Thursday, July 23, 2009
Could Your Texting Get You In Legal Hot Water at Work?
"Never put anything in a e-mail message you wouldn't want read in front of 12 lawyers."
That's the best advice I've ever been given by a lawyer, and I pass it along as often as I can. The reason is this: lawyers love e-mails when they prepare a lawsuit for sexual harassment or labor rules violations. The same lawyer who told me that little gem also told me that lawyers say e-mail is the "gift that keeps on giving."
It seems so. Recently I visited a lawyer friend who had boxes and boxes of stuff being delivered to his office. He told me they were all e-mails from several years ago involving a case he was working on. He then told me that was just a drop in the bucket -- many more boxes would be delivered throughout the week.
As you may or may not understand, e-mail doesn't go away. It hangs around longer than cockroaches. And, even though you may think you've killed an e-mail, you haven't. Some tech-savvy lawyer will always be able to retrieve it.
The reason I bring up this message again is that the legal scope of what employers and/or lawyers will investigate regarding employee communications has widened.
According to the National Law Journal, "textual harassment" claims are on the rise.
"Texting may seem to users as ephemeral — and hard to trace — as a phone conversation. But the messages leave behind an electronic record, and for lawyers, those records are increasingly being used to bolster a variety of claims, particularly in the workplace. For employers, that means a growing source of liability as business-related texting continues to proliferate," the story says.
It goes on to further say:
"The most prominent cases, thus far, have involved male bosses who have sent scandalous texts to female employees, asking them out on dates or promising promotions in exchange for sexual favors. In litigation, texts have become even more potent than e-mail, employment lawyers say, as texters tend to be more casual with their language. Texts can also serve plaintiffs by helping prove that they have been at a particular place at a particular time.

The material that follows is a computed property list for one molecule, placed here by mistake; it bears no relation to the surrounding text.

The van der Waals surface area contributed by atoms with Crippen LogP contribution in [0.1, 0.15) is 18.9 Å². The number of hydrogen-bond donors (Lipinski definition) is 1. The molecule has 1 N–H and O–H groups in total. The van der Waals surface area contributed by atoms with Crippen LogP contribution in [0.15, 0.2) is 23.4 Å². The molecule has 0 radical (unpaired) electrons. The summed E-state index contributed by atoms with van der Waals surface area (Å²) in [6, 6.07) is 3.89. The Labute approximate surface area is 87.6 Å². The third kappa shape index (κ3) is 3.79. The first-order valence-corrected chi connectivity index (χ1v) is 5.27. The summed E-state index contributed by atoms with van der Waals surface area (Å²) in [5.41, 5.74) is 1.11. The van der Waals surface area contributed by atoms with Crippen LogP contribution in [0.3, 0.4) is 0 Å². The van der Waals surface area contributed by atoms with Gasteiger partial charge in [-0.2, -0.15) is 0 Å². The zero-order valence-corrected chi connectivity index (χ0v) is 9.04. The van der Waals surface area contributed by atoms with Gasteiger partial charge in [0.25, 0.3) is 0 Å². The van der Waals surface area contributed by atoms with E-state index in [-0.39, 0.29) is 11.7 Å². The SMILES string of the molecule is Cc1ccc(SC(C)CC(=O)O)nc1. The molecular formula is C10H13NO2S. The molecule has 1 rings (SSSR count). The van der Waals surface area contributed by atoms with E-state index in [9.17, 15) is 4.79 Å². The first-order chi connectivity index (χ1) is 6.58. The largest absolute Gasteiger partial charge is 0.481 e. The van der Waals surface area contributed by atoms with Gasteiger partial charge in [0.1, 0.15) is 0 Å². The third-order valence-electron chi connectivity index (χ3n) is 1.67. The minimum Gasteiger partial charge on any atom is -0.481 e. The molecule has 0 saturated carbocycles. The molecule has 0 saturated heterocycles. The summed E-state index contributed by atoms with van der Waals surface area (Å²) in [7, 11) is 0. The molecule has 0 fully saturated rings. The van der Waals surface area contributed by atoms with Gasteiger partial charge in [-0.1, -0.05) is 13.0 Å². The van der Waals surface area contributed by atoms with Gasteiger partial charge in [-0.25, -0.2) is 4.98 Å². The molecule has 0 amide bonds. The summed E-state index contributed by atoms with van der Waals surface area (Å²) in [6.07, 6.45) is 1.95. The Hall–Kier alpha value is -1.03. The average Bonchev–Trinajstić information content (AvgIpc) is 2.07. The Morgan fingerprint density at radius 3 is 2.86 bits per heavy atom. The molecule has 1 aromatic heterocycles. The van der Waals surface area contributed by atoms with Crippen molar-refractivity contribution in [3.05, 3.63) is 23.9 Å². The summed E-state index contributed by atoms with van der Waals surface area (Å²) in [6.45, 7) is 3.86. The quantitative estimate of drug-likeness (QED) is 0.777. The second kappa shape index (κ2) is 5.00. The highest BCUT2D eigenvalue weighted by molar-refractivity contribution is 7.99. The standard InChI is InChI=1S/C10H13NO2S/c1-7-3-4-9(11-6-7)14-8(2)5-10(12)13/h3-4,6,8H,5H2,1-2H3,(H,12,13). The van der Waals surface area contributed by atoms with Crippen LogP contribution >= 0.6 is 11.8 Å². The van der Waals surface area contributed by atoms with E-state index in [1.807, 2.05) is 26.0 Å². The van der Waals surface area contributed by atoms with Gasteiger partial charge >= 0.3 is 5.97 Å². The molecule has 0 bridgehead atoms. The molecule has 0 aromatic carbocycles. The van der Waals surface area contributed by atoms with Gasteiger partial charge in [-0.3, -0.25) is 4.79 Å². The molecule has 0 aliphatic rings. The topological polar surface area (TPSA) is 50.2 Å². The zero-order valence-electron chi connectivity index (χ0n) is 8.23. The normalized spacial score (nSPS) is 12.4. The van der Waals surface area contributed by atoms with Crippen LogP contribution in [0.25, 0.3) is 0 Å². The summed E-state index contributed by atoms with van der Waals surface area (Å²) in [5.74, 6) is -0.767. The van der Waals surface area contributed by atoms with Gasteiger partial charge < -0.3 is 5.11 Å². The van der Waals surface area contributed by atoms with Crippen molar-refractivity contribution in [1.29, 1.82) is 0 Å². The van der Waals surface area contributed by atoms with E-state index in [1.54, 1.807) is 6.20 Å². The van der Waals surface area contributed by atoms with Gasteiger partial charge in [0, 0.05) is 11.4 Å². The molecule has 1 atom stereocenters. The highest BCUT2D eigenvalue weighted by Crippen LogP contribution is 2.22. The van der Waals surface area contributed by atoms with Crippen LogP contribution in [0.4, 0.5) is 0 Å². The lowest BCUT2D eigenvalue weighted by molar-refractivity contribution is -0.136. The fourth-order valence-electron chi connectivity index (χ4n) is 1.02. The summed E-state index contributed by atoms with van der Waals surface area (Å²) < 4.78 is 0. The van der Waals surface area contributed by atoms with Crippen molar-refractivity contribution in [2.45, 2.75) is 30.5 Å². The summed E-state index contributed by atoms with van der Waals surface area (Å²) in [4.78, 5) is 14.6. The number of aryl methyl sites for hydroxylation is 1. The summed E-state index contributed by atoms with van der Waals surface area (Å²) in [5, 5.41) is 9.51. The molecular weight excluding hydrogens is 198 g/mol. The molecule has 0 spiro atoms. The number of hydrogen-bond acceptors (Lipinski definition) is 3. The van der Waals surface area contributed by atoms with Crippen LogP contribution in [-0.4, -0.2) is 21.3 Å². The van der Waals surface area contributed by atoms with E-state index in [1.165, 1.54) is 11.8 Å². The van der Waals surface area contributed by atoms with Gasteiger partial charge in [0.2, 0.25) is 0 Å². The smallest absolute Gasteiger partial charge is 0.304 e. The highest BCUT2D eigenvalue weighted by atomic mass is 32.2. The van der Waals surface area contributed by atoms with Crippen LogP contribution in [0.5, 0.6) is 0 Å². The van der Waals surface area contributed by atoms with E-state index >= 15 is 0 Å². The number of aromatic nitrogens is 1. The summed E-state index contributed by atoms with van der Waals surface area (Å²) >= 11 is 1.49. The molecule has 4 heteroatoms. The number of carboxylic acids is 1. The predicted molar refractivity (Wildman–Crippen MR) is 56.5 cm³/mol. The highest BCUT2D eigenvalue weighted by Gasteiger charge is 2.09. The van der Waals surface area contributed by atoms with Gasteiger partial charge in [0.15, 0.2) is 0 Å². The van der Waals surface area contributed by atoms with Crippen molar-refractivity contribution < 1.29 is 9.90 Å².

"Certainly what we're seeing is just rather unfathomable....You'd think that people would know that this is something that they shouldn't do, but they seem to be doing it anyway," said Danielle Urban, an attorney in the Denver office of Atlanta's Fisher & Phillips who is currently defending two employers in separate textual harassment lawsuits. They involve lower-level managers allegedly texting photos of their genitalia to female subordinates. "I don't know what it is about texting," Urban said. "But it's really bringing out the worst in people."
So, consider this your warning. In this tough economy, the last thing you need is for your employer to fire you for such behavior. Keep your texting and e-mailing so clean that 12 lawyers would be bored to death.
What other mistakes do people make regarding electronic communication at work?